I’m afraid that bringing my teen to therapy will make our relationship even worse.
Sometimes things have to get worse before they get better. If your teen does not want to go to therapy it is important that you remember that you are in charge and must do what you feel is best. This can sometimes at first create an increased strain on your and your teen’s relationship. However, it is important to remember that you have their best interest in mind and that the long-term goal is not only addiction treatment, but more harmony in the home. A good relationship with your teen is ultimately the best tool for the prevention of mental health issues. I also provide family counseling sessions, if the relationship between you and your teen becomes a stumbling block on the road to recovery.
We have sought out help in the past but it didn’t work.
If you have gone to a counselor in the past but did not see improvement, it is likely that they were not specifically trained in the treatment of pornography addiction in young people. Because pornography addiction presents a unique set of challenges, such as intense guilt and shame and skewed conceptions of reality, it is very important that your counselor is aware of these challenges and trained in their treatment.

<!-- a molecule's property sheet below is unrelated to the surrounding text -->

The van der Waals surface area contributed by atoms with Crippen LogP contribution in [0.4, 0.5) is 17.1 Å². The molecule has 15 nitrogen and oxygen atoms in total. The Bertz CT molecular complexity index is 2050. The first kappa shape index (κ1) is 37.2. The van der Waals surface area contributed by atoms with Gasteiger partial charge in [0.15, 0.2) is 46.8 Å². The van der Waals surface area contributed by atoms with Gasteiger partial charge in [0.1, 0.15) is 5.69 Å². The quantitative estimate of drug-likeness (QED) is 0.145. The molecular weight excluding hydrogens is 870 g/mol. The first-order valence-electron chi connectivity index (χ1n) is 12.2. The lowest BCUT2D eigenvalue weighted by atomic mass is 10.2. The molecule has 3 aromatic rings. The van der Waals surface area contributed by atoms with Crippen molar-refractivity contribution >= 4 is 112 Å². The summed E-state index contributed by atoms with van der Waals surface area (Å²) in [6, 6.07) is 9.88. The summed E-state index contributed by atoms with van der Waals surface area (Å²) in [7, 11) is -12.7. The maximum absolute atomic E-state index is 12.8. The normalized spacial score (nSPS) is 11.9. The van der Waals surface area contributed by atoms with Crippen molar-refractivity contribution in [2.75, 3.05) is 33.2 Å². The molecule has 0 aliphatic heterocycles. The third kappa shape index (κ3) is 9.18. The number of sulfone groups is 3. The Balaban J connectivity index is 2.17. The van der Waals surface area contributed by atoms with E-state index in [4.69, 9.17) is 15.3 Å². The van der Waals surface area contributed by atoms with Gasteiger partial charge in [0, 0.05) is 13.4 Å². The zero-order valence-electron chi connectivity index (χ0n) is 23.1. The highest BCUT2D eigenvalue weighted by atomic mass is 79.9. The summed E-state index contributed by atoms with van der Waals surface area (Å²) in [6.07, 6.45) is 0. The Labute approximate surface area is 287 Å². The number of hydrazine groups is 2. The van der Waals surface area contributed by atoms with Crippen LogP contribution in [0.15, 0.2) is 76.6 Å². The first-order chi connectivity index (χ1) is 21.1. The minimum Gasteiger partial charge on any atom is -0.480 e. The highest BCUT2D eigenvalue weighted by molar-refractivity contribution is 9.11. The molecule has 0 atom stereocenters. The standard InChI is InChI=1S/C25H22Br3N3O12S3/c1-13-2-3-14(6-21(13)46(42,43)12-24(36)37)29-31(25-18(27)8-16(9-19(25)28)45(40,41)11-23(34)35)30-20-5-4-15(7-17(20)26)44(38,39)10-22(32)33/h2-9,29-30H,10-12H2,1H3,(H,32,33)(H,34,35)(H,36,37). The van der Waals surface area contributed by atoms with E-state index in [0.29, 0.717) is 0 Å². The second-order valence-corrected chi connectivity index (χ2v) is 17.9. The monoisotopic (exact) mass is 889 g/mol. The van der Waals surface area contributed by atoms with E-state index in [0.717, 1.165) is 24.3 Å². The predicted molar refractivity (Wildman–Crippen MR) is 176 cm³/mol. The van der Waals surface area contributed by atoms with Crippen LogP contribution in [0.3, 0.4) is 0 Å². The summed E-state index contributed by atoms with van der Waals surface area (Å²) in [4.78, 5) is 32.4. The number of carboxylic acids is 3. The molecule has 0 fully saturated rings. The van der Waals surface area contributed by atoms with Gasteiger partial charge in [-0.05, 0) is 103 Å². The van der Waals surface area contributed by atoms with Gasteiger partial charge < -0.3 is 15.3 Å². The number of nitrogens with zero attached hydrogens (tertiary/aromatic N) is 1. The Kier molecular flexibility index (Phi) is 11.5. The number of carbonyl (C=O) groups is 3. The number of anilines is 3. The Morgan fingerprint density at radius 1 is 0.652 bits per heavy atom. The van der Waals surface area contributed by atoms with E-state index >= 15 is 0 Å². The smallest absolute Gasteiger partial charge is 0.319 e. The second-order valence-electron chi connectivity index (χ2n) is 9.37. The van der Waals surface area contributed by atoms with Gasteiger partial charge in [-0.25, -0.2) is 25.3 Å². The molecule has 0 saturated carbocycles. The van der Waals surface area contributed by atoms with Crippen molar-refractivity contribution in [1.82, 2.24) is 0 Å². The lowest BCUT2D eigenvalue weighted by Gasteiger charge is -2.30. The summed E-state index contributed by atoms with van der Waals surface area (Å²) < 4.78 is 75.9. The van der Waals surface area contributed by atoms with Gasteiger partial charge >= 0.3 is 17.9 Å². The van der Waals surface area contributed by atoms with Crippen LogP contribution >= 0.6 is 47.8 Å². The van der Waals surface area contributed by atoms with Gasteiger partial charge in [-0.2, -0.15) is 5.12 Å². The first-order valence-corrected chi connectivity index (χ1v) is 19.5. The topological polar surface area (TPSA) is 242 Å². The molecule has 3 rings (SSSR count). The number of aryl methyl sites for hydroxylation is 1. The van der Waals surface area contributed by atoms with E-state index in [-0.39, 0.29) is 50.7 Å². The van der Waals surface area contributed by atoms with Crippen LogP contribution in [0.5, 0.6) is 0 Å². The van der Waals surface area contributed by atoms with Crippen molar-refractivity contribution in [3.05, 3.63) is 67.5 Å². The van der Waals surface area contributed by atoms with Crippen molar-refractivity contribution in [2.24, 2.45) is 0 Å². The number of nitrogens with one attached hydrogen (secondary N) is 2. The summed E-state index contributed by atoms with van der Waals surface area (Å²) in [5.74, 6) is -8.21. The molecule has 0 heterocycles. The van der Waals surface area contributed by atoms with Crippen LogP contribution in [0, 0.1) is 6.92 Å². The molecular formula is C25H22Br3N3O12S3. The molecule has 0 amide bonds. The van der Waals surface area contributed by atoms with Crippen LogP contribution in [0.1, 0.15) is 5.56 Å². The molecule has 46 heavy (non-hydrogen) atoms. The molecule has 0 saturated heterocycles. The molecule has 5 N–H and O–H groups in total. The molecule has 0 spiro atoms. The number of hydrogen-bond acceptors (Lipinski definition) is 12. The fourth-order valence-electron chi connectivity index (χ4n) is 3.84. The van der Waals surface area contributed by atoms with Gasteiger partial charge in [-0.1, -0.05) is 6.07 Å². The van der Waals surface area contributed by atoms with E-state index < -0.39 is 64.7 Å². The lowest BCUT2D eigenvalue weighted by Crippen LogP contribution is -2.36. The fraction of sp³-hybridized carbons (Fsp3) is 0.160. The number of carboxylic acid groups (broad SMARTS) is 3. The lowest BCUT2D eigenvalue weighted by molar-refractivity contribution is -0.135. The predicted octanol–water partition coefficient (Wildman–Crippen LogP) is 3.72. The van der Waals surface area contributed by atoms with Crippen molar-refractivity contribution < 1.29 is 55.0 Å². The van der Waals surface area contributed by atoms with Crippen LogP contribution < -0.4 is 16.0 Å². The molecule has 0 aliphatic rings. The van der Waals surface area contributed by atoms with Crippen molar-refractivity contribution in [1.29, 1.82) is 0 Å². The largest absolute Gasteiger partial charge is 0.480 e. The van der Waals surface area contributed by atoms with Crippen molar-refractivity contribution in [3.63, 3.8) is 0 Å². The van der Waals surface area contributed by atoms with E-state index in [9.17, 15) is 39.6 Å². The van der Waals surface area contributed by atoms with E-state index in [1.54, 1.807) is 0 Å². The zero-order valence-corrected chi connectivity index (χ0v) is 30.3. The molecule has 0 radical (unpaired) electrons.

I have experience in working with teens in the assessment and treatment of behavioral addictions, specifically pornography addiction. I have seen time and time again teenagers realize, perhaps for the first time, the harm that is being done and what is at stake, and then become motivated to make a change. My therapeutic approach contains no moral judgment and simply focuses on the potential risks and damages of their behavior and seeks to shift the behavior and address any underlying issues that may have lead them toward a behavioral addiction in the first place. If your son or daughter is open to meeting me and giving counseling a try, it is very likely that counseling well greatly help them overcome this challenge.
If you suspect that your son or daughter is struggling with addictive or compulsive behavior around pornography, I encourage you not to wait to get support. Please act now and schedule your initial consultation.
Also, please feel free to contact me with any questions or concerns regarding the treatment of pornography addiction in teens.